List of points

There are 2 points in Friends of God refer to Abandonment in God.

For reasons that I need not go into now (but which Jesus, who is presiding over us here from the Tabernacle, knows full well) my life has led me to realise in a special way that I am a son of God and I have experienced the joy of getting inside the heart of my Father, to rectify, to purify myself, to serve him, to understand others and find excuses for them, on the strength of his love and my own lowliness.

This is why I want to insist now that you and I need to be made anew, we need to wake up from the slumber of feebleness by which we are so easily lulled and to become aware once again, in a deeper and more immediate way, of our condition as children of God.

The example of Jesus, every detail of his life in those Eastern lands, will help us to fill ourselves with this truth. 'If we admit the testimony of men,' we read in today's Epistle, 'the testimony of God is greater.' And what does God's testimony consist of? Again St John tells us: 'See how God has shown his love towards us; that we should be counted as his sons, should be his sons… Beloved, we are sons of God even now.'

Over the years, I have sought to rely unfalteringly for my support on this joyous reality. No matter what the situation, my prayer, while varying in tone, has always been the same. I have said to him: 'Lord, You put me here. You entrusted me with this or that, and I put my trust in you. I know you are my Father, and I have seen that tiny children are always absolutely sure of their parents.' My priestly experience tells me that abandonment such as this in the hands of God stimulates souls to acquire a strong, deep and serene piety, which drives them to work constantly and with an upright intention.

Quasi modo geniti infantes… It has made me very happy to spread everywhere this attitude of being children, little children of God, an attitude which enables us to savour those other words we find in the liturgy of today's Mass: 'all that is born of God overcomes the world'; it conquers difficulties and achieves victory in this great battle for the peace of souls and of society.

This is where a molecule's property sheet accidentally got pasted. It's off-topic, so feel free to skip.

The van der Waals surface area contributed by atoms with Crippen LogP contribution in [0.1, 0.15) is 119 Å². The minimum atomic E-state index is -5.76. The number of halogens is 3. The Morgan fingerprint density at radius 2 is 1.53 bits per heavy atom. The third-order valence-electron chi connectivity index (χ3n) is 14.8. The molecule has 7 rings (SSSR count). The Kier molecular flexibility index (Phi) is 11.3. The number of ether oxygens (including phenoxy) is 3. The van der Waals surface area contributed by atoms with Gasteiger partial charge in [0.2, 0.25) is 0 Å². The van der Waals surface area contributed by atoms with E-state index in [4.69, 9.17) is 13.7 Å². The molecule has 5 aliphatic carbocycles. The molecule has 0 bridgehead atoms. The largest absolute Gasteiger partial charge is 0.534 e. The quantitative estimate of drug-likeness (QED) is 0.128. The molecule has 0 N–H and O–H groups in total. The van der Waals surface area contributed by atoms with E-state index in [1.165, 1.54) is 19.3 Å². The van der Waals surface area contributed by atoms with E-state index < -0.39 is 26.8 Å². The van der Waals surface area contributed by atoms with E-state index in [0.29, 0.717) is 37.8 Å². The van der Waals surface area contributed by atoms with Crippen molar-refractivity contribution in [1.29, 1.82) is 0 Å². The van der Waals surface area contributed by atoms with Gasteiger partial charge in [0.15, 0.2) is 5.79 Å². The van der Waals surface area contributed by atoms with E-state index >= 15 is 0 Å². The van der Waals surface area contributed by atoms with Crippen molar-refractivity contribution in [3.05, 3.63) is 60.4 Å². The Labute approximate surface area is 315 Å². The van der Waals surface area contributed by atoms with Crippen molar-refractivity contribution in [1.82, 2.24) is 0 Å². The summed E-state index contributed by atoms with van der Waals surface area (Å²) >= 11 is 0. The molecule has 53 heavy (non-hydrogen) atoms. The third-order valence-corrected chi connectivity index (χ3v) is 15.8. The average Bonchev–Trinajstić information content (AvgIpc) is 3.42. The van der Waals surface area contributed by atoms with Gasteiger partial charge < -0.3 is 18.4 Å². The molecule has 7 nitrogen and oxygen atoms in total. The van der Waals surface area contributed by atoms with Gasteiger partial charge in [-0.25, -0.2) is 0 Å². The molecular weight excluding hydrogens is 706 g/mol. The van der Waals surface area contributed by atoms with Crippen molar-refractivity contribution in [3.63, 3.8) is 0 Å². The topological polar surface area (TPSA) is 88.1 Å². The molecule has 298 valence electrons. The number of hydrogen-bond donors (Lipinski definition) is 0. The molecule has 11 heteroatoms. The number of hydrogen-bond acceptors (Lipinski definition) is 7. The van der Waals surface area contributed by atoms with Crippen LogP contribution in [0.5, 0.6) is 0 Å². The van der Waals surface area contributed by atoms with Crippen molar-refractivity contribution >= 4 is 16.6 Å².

Our wisdom and our strength lie precisely in our being convinced of our littleness, of our nothingness in the eyes of God. But at the same time He himself is prompting us to get moving, to proclaim confidently his only begotten Son, Jesus Christ, even though we have errors and miseries, provided, that is, that, as well as being weak, we are fighting to overcome our weakness.

You must have often heard me repeat the following advice contained in Scripture: discite benefacere, for there can be no doubt that we need to learn how to do good and to teach others to do the same. In this, we have to begin with ourselves, by striving to discover which particular good we should be aiming at, for each one of us, for each of our friends, for each and every man. I know no better way of considering the greatness of God than to start from this inexpressible and simple fact that he is our Father and we are his children.

References to Holy Scripture